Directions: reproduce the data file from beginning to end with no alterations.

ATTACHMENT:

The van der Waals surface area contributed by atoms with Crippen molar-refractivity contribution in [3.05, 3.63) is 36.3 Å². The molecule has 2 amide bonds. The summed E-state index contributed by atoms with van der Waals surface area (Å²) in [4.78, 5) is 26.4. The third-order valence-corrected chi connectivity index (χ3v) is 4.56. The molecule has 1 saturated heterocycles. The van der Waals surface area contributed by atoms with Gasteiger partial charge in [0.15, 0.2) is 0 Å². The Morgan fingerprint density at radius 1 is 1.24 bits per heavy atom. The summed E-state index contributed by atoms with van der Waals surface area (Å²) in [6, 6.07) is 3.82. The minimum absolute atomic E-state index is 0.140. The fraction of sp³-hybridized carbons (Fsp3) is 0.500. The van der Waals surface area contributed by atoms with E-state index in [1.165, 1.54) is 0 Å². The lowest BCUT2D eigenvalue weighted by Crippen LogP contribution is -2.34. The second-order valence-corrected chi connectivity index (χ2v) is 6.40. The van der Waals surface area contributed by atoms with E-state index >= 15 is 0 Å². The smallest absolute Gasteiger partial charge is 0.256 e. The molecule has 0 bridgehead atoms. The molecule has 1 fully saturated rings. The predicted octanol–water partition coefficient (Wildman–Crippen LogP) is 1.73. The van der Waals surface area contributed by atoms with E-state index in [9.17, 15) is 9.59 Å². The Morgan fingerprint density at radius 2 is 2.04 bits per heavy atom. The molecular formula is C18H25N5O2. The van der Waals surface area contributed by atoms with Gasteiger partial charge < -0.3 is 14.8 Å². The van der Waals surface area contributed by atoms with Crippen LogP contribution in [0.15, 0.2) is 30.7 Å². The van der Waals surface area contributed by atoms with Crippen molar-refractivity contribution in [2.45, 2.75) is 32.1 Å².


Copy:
The van der Waals surface area contributed by atoms with Crippen molar-refractivity contribution in [3.05, 3.63) is 36.3 Å². The molecule has 2 amide bonds. The summed E-state index contributed by atoms with van der Waals surface area (Å²) in [4.78, 5) is 26.4. The third-order valence-corrected chi connectivity index (χ3v) is 4.56. The molecule has 1 saturated heterocycles. The van der Waals surface area contributed by atoms with Gasteiger partial charge in [0.15, 0.2) is 0 Å². The Morgan fingerprint density at radius 1 is 1.24 bits per heavy atom. The summed E-state index contributed by atoms with van der Waals surface area (Å²) in [6, 6.07) is 3.82. The minimum absolute atomic E-state index is 0.140. The fraction of sp³-hybridized carbons (Fsp3) is 0.500. The van der Waals surface area contributed by atoms with E-state index in [1.165, 1.54) is 0 Å². The lowest BCUT2D eigenvalue weighted by Crippen LogP contribution is -2.34. The second-order valence-corrected chi connectivity index (χ2v) is 6.40. The van der Waals surface area contributed by atoms with E-state index >= 15 is 0 Å². The smallest absolute Gasteiger partial charge is 0.256 e. The molecule has 0 bridgehead atoms. The molecule has 1 fully saturated rings. The predicted octanol–water partition coefficient (Wildman–Crippen LogP) is 1.73. The van der Waals surface area contributed by atoms with E-state index in [9.17, 15) is 9.59 Å². The Morgan fingerprint density at radius 2 is 2.04 bits per heavy atom. The molecular formula is C18H25N5O2. The van der Waals surface area contributed by atoms with Gasteiger partial charge < -0.3 is 14.8 Å². The van der Waals surface area contributed by atoms with Crippen LogP contribution in [0.15, 0.2) is 30.7 Å². The van der Waals surface area contributed by atoms with Crippen molar-refractivity contribution in [2.45, 2.75) is 32.1 Å².